You could tell, even from a magazine fashion spread, that here was a man who'd accepted his fate, both with a shrug and with that weighty feeling of having no option. That condition has a name: destiny.
The spirit of imagined royalty lent Boseman his Zen-like mien as a person, and his gravitas as an artist
Boseman didn't grow up stick fighting, but he did grow up stick thin - and with teeth that threatened to crowd his mouth. If he'd been South African, he would have been nicknamed Mazinyo.
After his graduation from Howard University in 2000, Boseman settled in New York's Bedford-Stuyvesant.
There's no denying that he was weaned on righteous "Negro" values. It pumps through his veins. And yet it didn't define him. He wanted, upon arriving in Gotham, to relive the bygone sepia life of beatniks: black beret and foot tapping to the sound of Bebop (not only Hip-Hop). He skulked around coffee shops, penned stage plays and imagined himself to be the new August Wilson.
Too bad. New York had its own August Wilson (and anti-August Wilson rolled into one): George C Wolfe, the last director with whom Boseman worked.
Boseman, the beatnik, huh?!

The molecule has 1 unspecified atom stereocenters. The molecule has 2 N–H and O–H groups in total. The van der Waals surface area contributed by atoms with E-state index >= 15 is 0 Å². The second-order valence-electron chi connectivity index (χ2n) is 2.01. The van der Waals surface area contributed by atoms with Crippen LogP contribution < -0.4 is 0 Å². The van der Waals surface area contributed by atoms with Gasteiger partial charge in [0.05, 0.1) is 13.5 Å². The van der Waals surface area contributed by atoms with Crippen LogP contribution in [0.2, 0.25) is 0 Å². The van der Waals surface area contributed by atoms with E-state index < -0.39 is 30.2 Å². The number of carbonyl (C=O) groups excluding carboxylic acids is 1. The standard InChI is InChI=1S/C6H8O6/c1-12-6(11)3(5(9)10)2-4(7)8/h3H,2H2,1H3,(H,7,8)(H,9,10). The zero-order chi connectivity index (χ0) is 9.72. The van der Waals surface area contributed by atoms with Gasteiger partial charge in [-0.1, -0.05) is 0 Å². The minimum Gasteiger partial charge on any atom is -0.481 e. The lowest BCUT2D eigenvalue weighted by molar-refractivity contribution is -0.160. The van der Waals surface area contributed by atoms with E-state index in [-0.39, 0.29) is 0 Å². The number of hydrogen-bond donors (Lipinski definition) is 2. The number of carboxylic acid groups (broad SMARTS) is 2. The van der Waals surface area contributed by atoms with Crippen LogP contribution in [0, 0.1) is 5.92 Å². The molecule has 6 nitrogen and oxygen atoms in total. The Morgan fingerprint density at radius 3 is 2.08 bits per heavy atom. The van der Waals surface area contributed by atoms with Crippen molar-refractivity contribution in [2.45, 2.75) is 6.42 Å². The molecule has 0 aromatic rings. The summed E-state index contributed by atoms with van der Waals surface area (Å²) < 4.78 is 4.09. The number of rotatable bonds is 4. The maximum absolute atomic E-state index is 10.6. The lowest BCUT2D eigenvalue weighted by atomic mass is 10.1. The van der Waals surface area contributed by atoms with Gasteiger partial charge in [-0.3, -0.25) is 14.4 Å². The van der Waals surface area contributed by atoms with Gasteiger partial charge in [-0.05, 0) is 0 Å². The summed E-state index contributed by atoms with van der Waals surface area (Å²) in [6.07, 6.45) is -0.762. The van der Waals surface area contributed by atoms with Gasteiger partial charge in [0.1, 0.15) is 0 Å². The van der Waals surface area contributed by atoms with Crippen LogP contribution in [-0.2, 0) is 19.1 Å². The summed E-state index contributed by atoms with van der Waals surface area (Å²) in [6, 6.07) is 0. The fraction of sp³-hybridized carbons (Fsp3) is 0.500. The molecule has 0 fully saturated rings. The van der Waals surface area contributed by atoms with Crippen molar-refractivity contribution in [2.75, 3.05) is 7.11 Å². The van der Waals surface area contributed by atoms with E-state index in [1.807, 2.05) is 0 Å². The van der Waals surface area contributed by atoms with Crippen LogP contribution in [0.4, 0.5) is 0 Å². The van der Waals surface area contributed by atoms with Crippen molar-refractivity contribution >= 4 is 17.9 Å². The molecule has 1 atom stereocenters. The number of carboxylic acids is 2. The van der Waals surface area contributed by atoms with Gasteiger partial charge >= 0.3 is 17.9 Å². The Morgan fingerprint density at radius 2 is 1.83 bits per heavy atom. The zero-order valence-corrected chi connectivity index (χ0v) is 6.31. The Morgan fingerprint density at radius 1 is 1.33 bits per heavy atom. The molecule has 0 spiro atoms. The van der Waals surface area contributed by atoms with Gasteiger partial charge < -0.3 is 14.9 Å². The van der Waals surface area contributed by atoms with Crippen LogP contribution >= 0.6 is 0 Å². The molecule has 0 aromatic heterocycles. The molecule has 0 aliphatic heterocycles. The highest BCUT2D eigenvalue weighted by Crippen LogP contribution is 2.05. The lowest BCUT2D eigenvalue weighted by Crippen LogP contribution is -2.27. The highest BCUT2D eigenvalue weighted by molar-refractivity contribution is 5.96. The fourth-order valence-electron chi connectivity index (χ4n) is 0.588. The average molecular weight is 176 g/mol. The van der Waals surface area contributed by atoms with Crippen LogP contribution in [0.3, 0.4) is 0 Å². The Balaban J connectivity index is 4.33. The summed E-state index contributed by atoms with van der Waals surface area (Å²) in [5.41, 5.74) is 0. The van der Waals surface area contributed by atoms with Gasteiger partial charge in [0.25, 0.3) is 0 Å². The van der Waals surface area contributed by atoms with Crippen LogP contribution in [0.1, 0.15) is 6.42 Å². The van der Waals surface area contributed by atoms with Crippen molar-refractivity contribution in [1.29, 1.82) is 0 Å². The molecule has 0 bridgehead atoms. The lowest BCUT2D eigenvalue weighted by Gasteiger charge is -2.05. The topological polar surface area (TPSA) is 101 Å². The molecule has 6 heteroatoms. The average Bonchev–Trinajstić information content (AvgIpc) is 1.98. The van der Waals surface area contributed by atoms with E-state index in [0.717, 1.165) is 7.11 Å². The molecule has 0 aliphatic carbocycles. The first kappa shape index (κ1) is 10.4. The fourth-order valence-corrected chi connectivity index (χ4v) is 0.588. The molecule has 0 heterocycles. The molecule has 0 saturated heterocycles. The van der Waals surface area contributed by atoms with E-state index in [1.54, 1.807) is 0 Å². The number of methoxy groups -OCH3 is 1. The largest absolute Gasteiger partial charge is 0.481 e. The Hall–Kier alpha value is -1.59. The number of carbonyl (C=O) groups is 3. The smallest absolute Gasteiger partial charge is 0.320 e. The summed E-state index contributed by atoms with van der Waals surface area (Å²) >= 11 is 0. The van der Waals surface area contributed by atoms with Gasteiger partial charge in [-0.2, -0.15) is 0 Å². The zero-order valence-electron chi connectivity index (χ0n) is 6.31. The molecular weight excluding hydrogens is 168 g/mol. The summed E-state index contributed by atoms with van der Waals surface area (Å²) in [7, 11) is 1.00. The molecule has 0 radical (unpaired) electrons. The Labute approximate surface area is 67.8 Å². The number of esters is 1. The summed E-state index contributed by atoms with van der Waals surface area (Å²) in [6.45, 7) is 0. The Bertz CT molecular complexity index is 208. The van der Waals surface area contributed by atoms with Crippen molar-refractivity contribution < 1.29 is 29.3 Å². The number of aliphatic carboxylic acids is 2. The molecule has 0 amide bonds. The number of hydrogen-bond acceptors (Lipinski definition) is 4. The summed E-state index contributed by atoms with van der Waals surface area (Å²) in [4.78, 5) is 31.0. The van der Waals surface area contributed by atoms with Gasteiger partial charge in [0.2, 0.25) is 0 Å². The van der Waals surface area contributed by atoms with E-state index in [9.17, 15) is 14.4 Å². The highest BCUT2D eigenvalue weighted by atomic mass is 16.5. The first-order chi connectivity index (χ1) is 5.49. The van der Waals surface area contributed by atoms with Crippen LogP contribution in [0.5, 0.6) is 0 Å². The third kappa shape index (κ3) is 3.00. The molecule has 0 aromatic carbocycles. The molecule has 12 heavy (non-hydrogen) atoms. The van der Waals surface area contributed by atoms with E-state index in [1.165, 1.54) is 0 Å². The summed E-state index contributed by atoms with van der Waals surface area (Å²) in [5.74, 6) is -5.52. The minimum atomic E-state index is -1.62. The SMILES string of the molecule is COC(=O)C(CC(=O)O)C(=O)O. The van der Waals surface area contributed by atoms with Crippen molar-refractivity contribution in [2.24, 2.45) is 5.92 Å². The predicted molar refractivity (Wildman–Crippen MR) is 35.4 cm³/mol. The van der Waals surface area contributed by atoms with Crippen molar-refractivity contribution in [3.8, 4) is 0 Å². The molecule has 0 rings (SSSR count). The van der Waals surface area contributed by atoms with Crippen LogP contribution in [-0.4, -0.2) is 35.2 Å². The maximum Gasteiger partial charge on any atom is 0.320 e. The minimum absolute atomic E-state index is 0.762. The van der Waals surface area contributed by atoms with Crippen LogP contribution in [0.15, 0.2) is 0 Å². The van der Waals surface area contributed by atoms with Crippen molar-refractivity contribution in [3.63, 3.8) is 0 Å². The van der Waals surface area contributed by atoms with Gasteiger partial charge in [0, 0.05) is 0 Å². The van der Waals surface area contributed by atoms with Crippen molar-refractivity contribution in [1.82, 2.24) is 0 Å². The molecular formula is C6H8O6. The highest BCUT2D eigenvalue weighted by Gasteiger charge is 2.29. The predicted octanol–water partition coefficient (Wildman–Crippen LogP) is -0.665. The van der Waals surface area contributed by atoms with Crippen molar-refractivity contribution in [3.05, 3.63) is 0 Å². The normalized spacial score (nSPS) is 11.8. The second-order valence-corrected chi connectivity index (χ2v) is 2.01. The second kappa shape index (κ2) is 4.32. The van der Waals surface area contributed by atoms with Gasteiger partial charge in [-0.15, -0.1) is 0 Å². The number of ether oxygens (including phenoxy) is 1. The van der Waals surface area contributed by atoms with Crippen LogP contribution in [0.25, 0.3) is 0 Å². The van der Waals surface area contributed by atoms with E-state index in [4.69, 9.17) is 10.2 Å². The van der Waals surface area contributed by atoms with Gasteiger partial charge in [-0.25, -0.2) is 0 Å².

Which true artist didn't quest after the pre-beat days of the Algonquin Gang (a group of New York City writers, critics, actors, and wits)?
Better still, raise your hand, grand ol' Philistine, you who never situated yourself in the delirium, wind-soaked and tyre-burn postcard of a Jack Kerouac road trip - the scrolls and scrawls of freewheeling prose leaping from a pawn-shopped typewriter that could have been a piano board in the hands of the young and reckless.
But Boseman had a mission.
Black children then didn't have the cultural luxury of slumming it, trying to write the next Finnegan's Wake, guzzling coffee, Jack Daniels, or both, and perfecting haiku.
I imagine all the world's people with the exception of European descendants are dealt the same set of cards: get a proper job, don't wear your emotions on your sleeve, excel in everything including your failures … just don't let the collective down in the "white world". Boseman would have intrinsically understood that, packed up and headed to Hollywood.